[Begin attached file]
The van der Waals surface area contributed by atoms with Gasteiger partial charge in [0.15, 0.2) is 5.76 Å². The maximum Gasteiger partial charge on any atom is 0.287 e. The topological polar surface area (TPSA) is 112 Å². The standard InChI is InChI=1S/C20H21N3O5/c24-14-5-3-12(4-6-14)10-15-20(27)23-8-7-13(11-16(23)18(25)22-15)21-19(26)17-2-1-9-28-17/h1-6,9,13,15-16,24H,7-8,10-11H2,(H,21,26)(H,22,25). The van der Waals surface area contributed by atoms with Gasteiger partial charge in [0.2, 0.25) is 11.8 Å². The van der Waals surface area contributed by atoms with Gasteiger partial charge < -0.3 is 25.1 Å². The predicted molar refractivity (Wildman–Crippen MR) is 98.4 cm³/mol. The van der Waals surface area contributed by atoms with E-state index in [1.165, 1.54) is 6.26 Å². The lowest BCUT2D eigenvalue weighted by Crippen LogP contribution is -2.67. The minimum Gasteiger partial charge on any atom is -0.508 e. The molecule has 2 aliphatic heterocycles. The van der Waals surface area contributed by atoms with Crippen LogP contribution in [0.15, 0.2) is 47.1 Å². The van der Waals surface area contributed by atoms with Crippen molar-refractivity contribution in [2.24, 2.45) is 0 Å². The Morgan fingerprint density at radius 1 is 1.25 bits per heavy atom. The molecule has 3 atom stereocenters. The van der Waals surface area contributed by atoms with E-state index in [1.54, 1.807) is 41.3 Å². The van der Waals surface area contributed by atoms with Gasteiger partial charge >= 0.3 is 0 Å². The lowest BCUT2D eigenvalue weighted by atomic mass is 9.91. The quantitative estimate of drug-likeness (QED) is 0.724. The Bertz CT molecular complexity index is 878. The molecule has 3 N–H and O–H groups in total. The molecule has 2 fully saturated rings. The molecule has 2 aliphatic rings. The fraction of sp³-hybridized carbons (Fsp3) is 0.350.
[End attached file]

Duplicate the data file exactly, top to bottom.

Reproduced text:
The van der Waals surface area contributed by atoms with Gasteiger partial charge in [0.15, 0.2) is 5.76 Å². The maximum Gasteiger partial charge on any atom is 0.287 e. The topological polar surface area (TPSA) is 112 Å². The standard InChI is InChI=1S/C20H21N3O5/c24-14-5-3-12(4-6-14)10-15-20(27)23-8-7-13(11-16(23)18(25)22-15)21-19(26)17-2-1-9-28-17/h1-6,9,13,15-16,24H,7-8,10-11H2,(H,21,26)(H,22,25). The van der Waals surface area contributed by atoms with Gasteiger partial charge in [0.2, 0.25) is 11.8 Å². The van der Waals surface area contributed by atoms with Gasteiger partial charge < -0.3 is 25.1 Å². The predicted molar refractivity (Wildman–Crippen MR) is 98.4 cm³/mol. The van der Waals surface area contributed by atoms with E-state index in [1.165, 1.54) is 6.26 Å². The lowest BCUT2D eigenvalue weighted by Crippen LogP contribution is -2.67. The minimum Gasteiger partial charge on any atom is -0.508 e. The molecule has 2 aliphatic heterocycles. The van der Waals surface area contributed by atoms with Crippen LogP contribution in [0.15, 0.2) is 47.1 Å². The van der Waals surface area contributed by atoms with Crippen molar-refractivity contribution in [2.24, 2.45) is 0 Å². The Morgan fingerprint density at radius 1 is 1.25 bits per heavy atom. The molecule has 3 atom stereocenters. The van der Waals surface area contributed by atoms with E-state index in [1.54, 1.807) is 41.3 Å². The van der Waals surface area contributed by atoms with Gasteiger partial charge >= 0.3 is 0 Å². The lowest BCUT2D eigenvalue weighted by atomic mass is 9.91. The quantitative estimate of drug-likeness (QED) is 0.724. The Bertz CT molecular complexity index is 878. The molecule has 3 N–H and O–H groups in total. The molecule has 2 fully saturated rings. The molecule has 2 aliphatic rings. The fraction of sp³-hybridized carbons (Fsp3) is 0.350.